Krzysztof Pleskot, Karina Apolinarska, Piotr Kołaczek, Magdalena Suchora, Michał Fojutowski, Tomasz Joniak, Bartosz Kotrys, Mateusz Kramkowski, Michał Słowiński, Magdalena Woźniak, Mariusz Lamentowicz, 2020. Searching for the 4.2 ka climate event at Lake Spore, Poland. Catena 191, nr 104565 https://www.sciencedirect.com/science/article/pii/S0341816220301156
Rapid climate changes took place during the different periods of the Holocene, an ongoing interglacial, which has begun ca. 12,000 years ago. One of such unstable climatic periods was the ‘4.2 k BP event’ (BP – ‘before present’ i.e. 1950 CE), which took place ca. 4200 years ago. This period lasted about 200-300 years, yet it contributed to destruction of many early civilisations. Within our (temperate) climatic zone this climate oscillation was characterised by increased humidity and lower temperatures and affected both vegetation and humans.
In the research presented in this article, the Authors, using variable methods that enable reconstruction of past ecosystems, examined deposits of Lake Spore, a water body situated in north-eastern Poland. The sediments retrieved from the lake provided a valuable archive of past lake and forest ecosystem responses to rapid climate changes. The Authors analysed the content of (i) pollen and spores of plants to reconstruct vegetation changes within the lake and its surrounding, (ii) head capsules of chironomid (Chironomidae) larvae that enable quantitative reconstruction of summer temperatures, (iii) cladoceran (Cladocera) remains that indicate changes in lake trophy and water chemistry and (iv) geochemical composition including the content and composition of organic matter, the content of carbonates, and changes in the composition of oxygen and carbon isotopes, which provide information about water trophy and precipitation changes. Radiocarbon dates (AMS technique) were also applied to detect a section of deposits which possess palaeoenvironmental information about the ‘4.2 k. BP’ climatic oscillation.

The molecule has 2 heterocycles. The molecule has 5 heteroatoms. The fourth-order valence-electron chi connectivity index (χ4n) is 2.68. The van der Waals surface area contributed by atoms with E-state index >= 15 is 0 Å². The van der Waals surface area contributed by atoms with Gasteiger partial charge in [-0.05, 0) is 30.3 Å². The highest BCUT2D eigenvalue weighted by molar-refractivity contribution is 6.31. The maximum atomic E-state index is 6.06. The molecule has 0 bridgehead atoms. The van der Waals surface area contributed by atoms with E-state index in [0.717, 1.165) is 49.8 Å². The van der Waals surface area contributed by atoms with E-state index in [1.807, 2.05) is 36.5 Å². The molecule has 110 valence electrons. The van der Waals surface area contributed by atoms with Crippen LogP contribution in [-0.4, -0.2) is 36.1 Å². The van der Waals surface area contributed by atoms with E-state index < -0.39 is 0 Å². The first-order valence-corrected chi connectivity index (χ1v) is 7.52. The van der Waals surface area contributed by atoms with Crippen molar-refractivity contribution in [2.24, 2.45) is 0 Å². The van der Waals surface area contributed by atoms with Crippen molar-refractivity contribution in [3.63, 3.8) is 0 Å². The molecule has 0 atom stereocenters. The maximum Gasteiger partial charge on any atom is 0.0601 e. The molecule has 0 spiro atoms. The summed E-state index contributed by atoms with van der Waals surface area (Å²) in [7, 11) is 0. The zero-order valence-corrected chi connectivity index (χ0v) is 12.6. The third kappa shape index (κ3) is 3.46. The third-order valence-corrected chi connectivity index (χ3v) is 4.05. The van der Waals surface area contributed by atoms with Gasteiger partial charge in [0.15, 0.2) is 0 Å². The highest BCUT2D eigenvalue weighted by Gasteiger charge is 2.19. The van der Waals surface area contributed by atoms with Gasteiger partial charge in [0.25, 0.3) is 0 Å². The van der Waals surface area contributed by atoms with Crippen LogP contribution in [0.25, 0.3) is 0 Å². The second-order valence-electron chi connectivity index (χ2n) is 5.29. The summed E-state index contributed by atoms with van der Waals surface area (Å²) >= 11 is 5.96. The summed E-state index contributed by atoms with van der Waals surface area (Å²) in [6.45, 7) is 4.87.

The results revealed that the ‘4.2 k. BP’ oscillation was manifested by increased content of sand which indicates enhanced erosion in the lake vicinity. The decline of summer temperatures (reconstructed on the base of chironomid head capsules) and increase in humidity influenced the local soils accelerating their podzolization. However, this process was local and did not have a greater impact on the functioning of local forests and the lake. The cooling probably caused a decrease in the pollen productivity of local trees.
The reconstructions similar to ours deliver valuable information for scientific community and help us to understand and forecast the ongoing and future responses of ecosystems to climate changes, especially during the time of the modern climate crisis.